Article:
Before he could forge a band of elite warriors ... he had to become one himself.
Brandon Webb's experiences in the world's most elite sniper corps are the stuff of legend. From his grueling years of training in Naval Special Operations to his combat tours in the Persian Gulf and Afghanistan, The Red Circle provides a rare and riveting look at the inner workings of the U.S. military through the eyes of a covert operations specialist.
Yet it is Webb's distinguished second career as a lead instructor for the shadowy "sniper cell" and Course Manager of the Navy SEAL Sniper Program that trained some of America's finest and deadliest warriors - including Marcus Luttrell and Chris Kyle - that makes his story so compelling. Luttrell credits Webb's training with his own survival during the ill-fated 2005 Operation Redwing in Afghanistan.
Kyle went on to become the U.S. military's top marksman, with more than 150 confirmed kills.
From a candid chronicle of his student days, going through the sniper course himself, to his hair-raising close calls with Taliban and al Qaeda forces in the northern Afghanistan wilderness, to his vivid account of designing new sniper standards and training some of the most accomplished snipers of the 21st century, Webb provides a rare look at the making of the Special Operations warriors who are at the forefront of today's military.
Explosive, revealing, and intelligent, The Red Circle provides a uniquely personal glimpse into one of the most challenging and secretive military training courses in the world.
A portion of proceeds from this book will go towards The Red Circle Charitable Foundation, which helps families of fallen Special Operations Warriors.
About the authors:Brandon Webb is a former U.S. Navy SEAL; his last assignment with the SEALs was Course Manager for the elite SEAL Sniper Course, where he was instrumental in developing new curricula that trained some of the most accomplished snipers of the 21st century. Webb has received numerous distinguished service awards, including the Presidential Unit Citation and the Navy Commendation Medal with a "V" for "Valor", for his platoon's deployment to Afghanistan following the September 11 attacks. He is editor for Military.com's blog Kit Up, SOFREP's Editor in Chief, and a frequent national media commentator on snipers and related Special Operations Forces military issues.
John David Mann, who collaborated with Webb in writing The Red Circle, is an award-winning author whose titles include the New York Times best seller Flash Foresight and the international best seller The Go-Giver.
©2012 Brandon Webb (P)2012 Brandon Webb
This story was extremely entertaining. Webb talks about his childhood, selection into the teams, the SEAL sniper program (from a student/ intructor/ program manager perspective), his deployments and life after the Navy. A great autobiography. Of note, the actual author pre-empts every chapter with small interesting dialogues. He also speaks a bit after the ending of the book. This was a welcomed change from normal audio books in which the actual author never speaks.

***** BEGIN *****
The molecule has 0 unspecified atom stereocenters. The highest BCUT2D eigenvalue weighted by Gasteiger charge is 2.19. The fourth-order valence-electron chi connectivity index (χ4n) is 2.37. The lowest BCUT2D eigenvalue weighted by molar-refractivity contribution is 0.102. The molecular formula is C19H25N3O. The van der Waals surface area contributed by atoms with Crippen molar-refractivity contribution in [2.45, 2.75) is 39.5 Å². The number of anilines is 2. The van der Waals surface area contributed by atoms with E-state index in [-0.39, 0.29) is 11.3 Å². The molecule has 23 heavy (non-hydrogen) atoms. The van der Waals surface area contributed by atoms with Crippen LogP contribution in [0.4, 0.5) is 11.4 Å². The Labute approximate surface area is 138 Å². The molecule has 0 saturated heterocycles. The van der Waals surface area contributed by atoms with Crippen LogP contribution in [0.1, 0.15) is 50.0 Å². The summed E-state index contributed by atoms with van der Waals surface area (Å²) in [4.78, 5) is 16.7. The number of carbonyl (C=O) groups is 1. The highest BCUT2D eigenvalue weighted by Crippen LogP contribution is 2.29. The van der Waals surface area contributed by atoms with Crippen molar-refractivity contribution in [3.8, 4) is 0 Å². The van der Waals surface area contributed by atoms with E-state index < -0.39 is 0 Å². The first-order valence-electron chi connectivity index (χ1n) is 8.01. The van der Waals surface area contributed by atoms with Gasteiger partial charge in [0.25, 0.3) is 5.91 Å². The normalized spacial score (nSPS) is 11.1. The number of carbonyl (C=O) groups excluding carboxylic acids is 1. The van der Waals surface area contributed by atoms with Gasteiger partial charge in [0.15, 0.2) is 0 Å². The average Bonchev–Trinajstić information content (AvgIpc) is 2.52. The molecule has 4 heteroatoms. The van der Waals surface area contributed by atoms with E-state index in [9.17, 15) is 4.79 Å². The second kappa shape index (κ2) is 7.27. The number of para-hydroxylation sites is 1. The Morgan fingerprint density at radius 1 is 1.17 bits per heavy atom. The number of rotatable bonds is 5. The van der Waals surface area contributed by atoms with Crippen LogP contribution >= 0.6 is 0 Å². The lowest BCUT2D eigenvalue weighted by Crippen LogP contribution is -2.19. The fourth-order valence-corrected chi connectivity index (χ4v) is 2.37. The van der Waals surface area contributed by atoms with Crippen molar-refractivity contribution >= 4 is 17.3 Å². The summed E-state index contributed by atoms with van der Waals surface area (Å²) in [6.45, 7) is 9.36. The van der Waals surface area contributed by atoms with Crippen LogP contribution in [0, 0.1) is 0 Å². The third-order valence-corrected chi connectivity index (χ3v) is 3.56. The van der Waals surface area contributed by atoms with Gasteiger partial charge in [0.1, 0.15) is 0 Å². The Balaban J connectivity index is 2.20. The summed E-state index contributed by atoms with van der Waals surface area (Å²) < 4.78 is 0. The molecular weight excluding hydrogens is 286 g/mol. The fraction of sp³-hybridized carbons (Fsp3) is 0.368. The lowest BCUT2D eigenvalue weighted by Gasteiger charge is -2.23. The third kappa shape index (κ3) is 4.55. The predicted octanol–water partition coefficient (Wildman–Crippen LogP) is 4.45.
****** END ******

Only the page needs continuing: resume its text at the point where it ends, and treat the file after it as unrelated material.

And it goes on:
The narrator was horrible. The book is worth suffering through him though. In the beginning of the book he sounds like a movie preview voice-over. Once you get over this, it becomes obvious that he knows nothing about the topic. Be prepared for pronounciations such as "Hell-O" for helo and "Be You Dee Ess" for BUDS. The guy is inept at best but like cow dung smell at a ranch, you get used to him eventually.
The book was really good. The narrator, Jon Bailey, really detracted from the story. It seems that the audio narration was completed before the company even had rights to it so the author possibly did not have an opportunity to have a say as to the horrible recording.
Yes, although the story is not a rivetting as some others and the narration by the reader was not very good, I still think it is a good story and worth the listen.
I enjoyed Brandon Webb's peronal additions/reflections at the beggining of the story, the start of each chapter, and the end of the book.
Not unless there was no other way to get to "read" the story. I would probably read the actual book before listening to him again. Someone should have at least gone over with him the pronunciation of the common military jargon used in the book.
Proper pronunciation of military jargon is a common error among a lot of the narrators/readers in audio books. It reflects a lack of military service or even knowledge of our military. If you choose not to serve, that's fine, but if you are going to make money off of the backs of those who did by narrating their story at least take a little time to educate yourself on their way of life. It comes across as "I don't care enough to learn how to pronounce "BUD/S". There used to be a work ethic in this country that went something like, "if you are going to do something....take the time and put in the effort to do it right."